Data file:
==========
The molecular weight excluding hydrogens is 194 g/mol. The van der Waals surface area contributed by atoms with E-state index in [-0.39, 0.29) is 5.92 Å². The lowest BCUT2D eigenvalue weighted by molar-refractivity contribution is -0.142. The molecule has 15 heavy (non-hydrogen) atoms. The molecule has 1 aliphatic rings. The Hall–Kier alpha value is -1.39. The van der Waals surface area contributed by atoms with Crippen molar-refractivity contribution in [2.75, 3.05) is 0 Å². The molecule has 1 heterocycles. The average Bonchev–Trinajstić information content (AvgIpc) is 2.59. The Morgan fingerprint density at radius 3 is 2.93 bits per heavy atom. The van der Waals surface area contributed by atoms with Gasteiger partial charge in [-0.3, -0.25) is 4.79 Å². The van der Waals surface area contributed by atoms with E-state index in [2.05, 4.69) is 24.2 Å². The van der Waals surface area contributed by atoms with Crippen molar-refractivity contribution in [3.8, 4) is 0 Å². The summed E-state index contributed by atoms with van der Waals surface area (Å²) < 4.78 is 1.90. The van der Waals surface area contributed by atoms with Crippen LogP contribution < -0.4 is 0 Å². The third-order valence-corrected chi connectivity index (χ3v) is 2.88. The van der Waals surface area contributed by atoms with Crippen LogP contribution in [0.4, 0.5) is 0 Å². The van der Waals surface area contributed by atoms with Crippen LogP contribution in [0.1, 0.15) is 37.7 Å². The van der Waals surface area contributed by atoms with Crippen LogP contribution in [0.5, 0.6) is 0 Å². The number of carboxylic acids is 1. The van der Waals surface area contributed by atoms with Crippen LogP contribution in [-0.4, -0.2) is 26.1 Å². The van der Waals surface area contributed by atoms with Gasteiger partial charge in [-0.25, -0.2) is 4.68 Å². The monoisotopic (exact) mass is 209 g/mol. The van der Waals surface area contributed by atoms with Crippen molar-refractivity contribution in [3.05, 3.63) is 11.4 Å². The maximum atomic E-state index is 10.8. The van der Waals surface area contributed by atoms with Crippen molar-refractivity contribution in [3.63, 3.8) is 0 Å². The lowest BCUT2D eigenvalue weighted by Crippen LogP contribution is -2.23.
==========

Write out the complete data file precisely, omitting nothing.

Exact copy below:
The molecular weight excluding hydrogens is 194 g/mol. The van der Waals surface area contributed by atoms with E-state index in [-0.39, 0.29) is 5.92 Å². The lowest BCUT2D eigenvalue weighted by molar-refractivity contribution is -0.142. The molecule has 15 heavy (non-hydrogen) atoms. The molecule has 1 aliphatic rings. The Hall–Kier alpha value is -1.39. The van der Waals surface area contributed by atoms with Crippen molar-refractivity contribution in [2.75, 3.05) is 0 Å². The molecule has 1 heterocycles. The average Bonchev–Trinajstić information content (AvgIpc) is 2.59. The Morgan fingerprint density at radius 3 is 2.93 bits per heavy atom. The van der Waals surface area contributed by atoms with Gasteiger partial charge in [-0.3, -0.25) is 4.79 Å². The van der Waals surface area contributed by atoms with E-state index in [2.05, 4.69) is 24.2 Å². The van der Waals surface area contributed by atoms with Crippen molar-refractivity contribution in [3.8, 4) is 0 Å². The summed E-state index contributed by atoms with van der Waals surface area (Å²) < 4.78 is 1.90. The van der Waals surface area contributed by atoms with Crippen LogP contribution < -0.4 is 0 Å². The third-order valence-corrected chi connectivity index (χ3v) is 2.88. The van der Waals surface area contributed by atoms with Crippen LogP contribution in [0.4, 0.5) is 0 Å². The van der Waals surface area contributed by atoms with Crippen LogP contribution in [0.1, 0.15) is 37.7 Å². The van der Waals surface area contributed by atoms with Crippen LogP contribution in [0.5, 0.6) is 0 Å². The number of carboxylic acids is 1. The van der Waals surface area contributed by atoms with Crippen LogP contribution in [-0.4, -0.2) is 26.1 Å². The van der Waals surface area contributed by atoms with Gasteiger partial charge in [-0.25, -0.2) is 4.68 Å². The monoisotopic (exact) mass is 209 g/mol. The van der Waals surface area contributed by atoms with Crippen molar-refractivity contribution in [3.05, 3.63) is 11.4 Å². The maximum atomic E-state index is 10.8. The van der Waals surface area contributed by atoms with Crippen molar-refractivity contribution in [3.63, 3.8) is 0 Å². The lowest BCUT2D eigenvalue weighted by Crippen LogP contribution is -2.23.